‘Deserves to be seen’: THE SWORD OF ALEX – White Bear Theatre

In London theatre, Opinion, Plays, Reviews, Ticket recommendations by Shanine SalmonLeave a Comment

White Bear Theatre, London – until 6 October 2018
Guest reviewer: Joe Moss

The Sword of Alex by Rib Davis, currently on at the White Bear, Kennington, is an interesting play of ideas which deals with the attempted secession of Nikal, a country or region (as with all such disputes you takes your pick), from an unnamed nation. Shades of Biafra you might think, but the playwright is purposely vague about the location to avoid pre-conceptions and allow the audience to concentrate on the battle of ideas: it could be Africa, the Balkans or elsewhere in Eurasia.

Two old friends, Antonio (Patrick Regis) and Karl (DK Ugonna), are negotiating as a ceasefire in a conflict is due to expire. Each of them is the leader of his own side and on their agreement, or otherwise, will depend on the fate of their territories and the lives of thousands. It is a clash of nationalism and what nationhood constitutes, complicated by the personal history between the two; both of them aware of the other’s personal backgrounds.

Davis contrasts the personal and the political actions of the protagonists through their private entanglements: Antonio has had a long affair with Calantha (Kate Terence) and Karl is in a controlling relationship with the psychologically battered Gina (Georgia Winters). Here we see how politicians behave when their guard is down and the cameras are off.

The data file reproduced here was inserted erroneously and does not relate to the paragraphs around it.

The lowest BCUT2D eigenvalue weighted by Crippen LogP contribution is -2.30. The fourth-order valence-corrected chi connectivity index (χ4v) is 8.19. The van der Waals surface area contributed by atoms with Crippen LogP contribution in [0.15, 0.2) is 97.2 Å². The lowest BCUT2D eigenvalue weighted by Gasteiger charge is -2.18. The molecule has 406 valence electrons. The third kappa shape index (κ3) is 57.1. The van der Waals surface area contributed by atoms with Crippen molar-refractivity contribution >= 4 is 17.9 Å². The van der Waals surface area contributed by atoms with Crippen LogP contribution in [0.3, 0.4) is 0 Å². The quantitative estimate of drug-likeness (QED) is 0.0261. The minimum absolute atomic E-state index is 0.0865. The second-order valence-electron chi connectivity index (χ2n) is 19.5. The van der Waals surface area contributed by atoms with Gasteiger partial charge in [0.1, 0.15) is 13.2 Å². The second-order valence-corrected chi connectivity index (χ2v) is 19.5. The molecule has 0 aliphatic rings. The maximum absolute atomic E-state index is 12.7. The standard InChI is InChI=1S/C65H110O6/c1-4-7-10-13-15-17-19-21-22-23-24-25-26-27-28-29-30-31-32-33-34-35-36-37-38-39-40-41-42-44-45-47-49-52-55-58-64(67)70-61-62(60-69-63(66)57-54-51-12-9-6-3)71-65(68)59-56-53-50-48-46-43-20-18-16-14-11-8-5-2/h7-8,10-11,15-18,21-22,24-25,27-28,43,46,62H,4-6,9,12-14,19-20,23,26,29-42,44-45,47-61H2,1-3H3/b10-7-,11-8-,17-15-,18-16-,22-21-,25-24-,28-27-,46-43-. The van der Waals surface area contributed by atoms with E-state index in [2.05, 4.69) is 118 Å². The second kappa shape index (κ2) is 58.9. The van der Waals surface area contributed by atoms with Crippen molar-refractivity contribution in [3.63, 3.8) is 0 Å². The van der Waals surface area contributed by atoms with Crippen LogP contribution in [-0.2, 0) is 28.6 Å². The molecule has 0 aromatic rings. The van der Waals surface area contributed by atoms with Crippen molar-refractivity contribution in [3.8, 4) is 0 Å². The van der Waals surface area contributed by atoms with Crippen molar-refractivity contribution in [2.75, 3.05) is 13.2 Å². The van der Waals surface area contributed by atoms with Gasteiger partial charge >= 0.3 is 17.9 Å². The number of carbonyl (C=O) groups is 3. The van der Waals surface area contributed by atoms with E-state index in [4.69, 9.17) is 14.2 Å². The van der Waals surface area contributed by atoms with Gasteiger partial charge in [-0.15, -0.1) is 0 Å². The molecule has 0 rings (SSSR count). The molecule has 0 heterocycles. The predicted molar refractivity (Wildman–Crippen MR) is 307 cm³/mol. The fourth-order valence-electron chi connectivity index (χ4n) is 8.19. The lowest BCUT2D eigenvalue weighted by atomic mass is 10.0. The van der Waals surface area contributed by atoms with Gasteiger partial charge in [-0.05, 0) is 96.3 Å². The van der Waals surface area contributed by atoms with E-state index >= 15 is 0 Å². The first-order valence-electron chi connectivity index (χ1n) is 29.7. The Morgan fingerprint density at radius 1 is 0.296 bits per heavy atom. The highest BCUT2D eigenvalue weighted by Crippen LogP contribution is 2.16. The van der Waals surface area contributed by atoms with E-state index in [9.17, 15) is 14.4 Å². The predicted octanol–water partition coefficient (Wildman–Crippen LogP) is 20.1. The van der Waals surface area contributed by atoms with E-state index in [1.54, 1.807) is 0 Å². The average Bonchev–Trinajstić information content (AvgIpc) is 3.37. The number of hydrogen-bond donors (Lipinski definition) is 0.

Strong performances from the four-actor cast who work well together and make maximum use of the space – no doubt helped by the able direction of Brian Woolland – keeping up a good tempo but varying the pace and attack for maximum effect. Regis has the pick of the lines and his performance, braggadocio balanced with silent menace and coiled violence is a noteworthy one.

A well-appointed attractive stage design works to keep the action flowing, the central part of the stage dominated by the eponymous sword serving as the area of confrontation and dialogue between the antagonists, and each couple’s personal dramas are largely confined to one side of the stage each. Nice touches in the onstage displays of Nikal’s history and nationalist paraphernalia which the audience can share.

Rib Davis is a keen proponent of large-scale, history-based plays. This is an epic play in a small space. It deserves to be seen. In performance until the 6th October.

Shanine Salmon on Twitter
Shanine Salmon
Shanine Salmon was a latecomer to theatre after being seduced by the National Theatre's £5 entry pass tickets and a slight obsession with Alex Jennings. She is sadly no longer eligible for 16-25 theatre tickets but she continues to abuse under 30 offers. There was a market for bringing awareness that London theatre was affordable in an era of £100+ West End tickets – Shanine’s blog, View from the Cheap Seat, launched in April 2016, focuses on productions and theatres that have tickets available for £20 and under. She is also quite opinionated and has views on diversity, pricing, theatre seats and nudity on stage. Her interests include Rocky Horror, gaming, theatre (of course) and she also has her own Etsy shop. Shanine tweets at @Braintree_.
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Shanine Salmon on Twitter
Shanine Salmon
Shanine Salmon was a latecomer to theatre after being seduced by the National Theatre's £5 entry pass tickets and a slight obsession with Alex Jennings. She is sadly no longer eligible for 16-25 theatre tickets but she continues to abuse under 30 offers. There was a market for bringing awareness that London theatre was affordable in an era of £100+ West End tickets – Shanine’s blog, View from the Cheap Seat, launched in April 2016, focuses on productions and theatres that have tickets available for £20 and under. She is also quite opinionated and has views on diversity, pricing, theatre seats and nudity on stage. Her interests include Rocky Horror, gaming, theatre (of course) and she also has her own Etsy shop. Shanine tweets at @Braintree_.